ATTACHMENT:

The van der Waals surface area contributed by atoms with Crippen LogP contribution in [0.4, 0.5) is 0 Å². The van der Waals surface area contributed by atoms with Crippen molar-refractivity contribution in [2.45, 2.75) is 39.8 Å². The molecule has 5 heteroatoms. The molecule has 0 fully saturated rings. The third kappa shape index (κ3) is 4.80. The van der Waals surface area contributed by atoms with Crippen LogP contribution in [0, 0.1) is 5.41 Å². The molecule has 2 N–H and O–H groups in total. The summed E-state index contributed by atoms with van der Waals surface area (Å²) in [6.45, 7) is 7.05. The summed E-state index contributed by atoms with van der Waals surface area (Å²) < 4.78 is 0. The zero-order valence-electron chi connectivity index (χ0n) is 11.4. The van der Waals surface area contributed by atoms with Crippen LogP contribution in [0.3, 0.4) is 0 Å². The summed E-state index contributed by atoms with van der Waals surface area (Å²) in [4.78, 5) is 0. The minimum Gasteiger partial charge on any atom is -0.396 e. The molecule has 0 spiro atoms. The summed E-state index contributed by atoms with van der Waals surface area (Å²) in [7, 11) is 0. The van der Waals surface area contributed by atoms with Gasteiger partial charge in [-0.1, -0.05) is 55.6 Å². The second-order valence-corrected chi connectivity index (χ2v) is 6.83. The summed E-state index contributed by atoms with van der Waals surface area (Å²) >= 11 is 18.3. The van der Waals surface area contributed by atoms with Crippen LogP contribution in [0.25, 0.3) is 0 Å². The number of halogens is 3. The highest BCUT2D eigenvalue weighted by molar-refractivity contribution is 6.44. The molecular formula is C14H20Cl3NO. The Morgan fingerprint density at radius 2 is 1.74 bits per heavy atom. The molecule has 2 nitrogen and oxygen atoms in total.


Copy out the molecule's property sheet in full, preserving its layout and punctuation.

The van der Waals surface area contributed by atoms with Crippen LogP contribution in [0.4, 0.5) is 0 Å². The van der Waals surface area contributed by atoms with Crippen molar-refractivity contribution in [2.45, 2.75) is 39.8 Å². The molecule has 5 heteroatoms. The molecule has 0 fully saturated rings. The third kappa shape index (κ3) is 4.80. The van der Waals surface area contributed by atoms with Crippen LogP contribution in [0, 0.1) is 5.41 Å². The molecule has 2 N–H and O–H groups in total. The summed E-state index contributed by atoms with van der Waals surface area (Å²) in [6.45, 7) is 7.05. The summed E-state index contributed by atoms with van der Waals surface area (Å²) < 4.78 is 0. The zero-order valence-electron chi connectivity index (χ0n) is 11.4. The van der Waals surface area contributed by atoms with Crippen LogP contribution in [0.3, 0.4) is 0 Å². The summed E-state index contributed by atoms with van der Waals surface area (Å²) in [4.78, 5) is 0. The minimum Gasteiger partial charge on any atom is -0.396 e. The molecule has 0 spiro atoms. The summed E-state index contributed by atoms with van der Waals surface area (Å²) in [7, 11) is 0. The van der Waals surface area contributed by atoms with Gasteiger partial charge in [-0.1, -0.05) is 55.6 Å². The second-order valence-corrected chi connectivity index (χ2v) is 6.83. The summed E-state index contributed by atoms with van der Waals surface area (Å²) >= 11 is 18.3. The van der Waals surface area contributed by atoms with Crippen LogP contribution in [0.25, 0.3) is 0 Å². The number of halogens is 3. The highest BCUT2D eigenvalue weighted by molar-refractivity contribution is 6.44. The molecular formula is C14H20Cl3NO. The Morgan fingerprint density at radius 2 is 1.74 bits per heavy atom. The molecule has 2 nitrogen and oxygen atoms in total.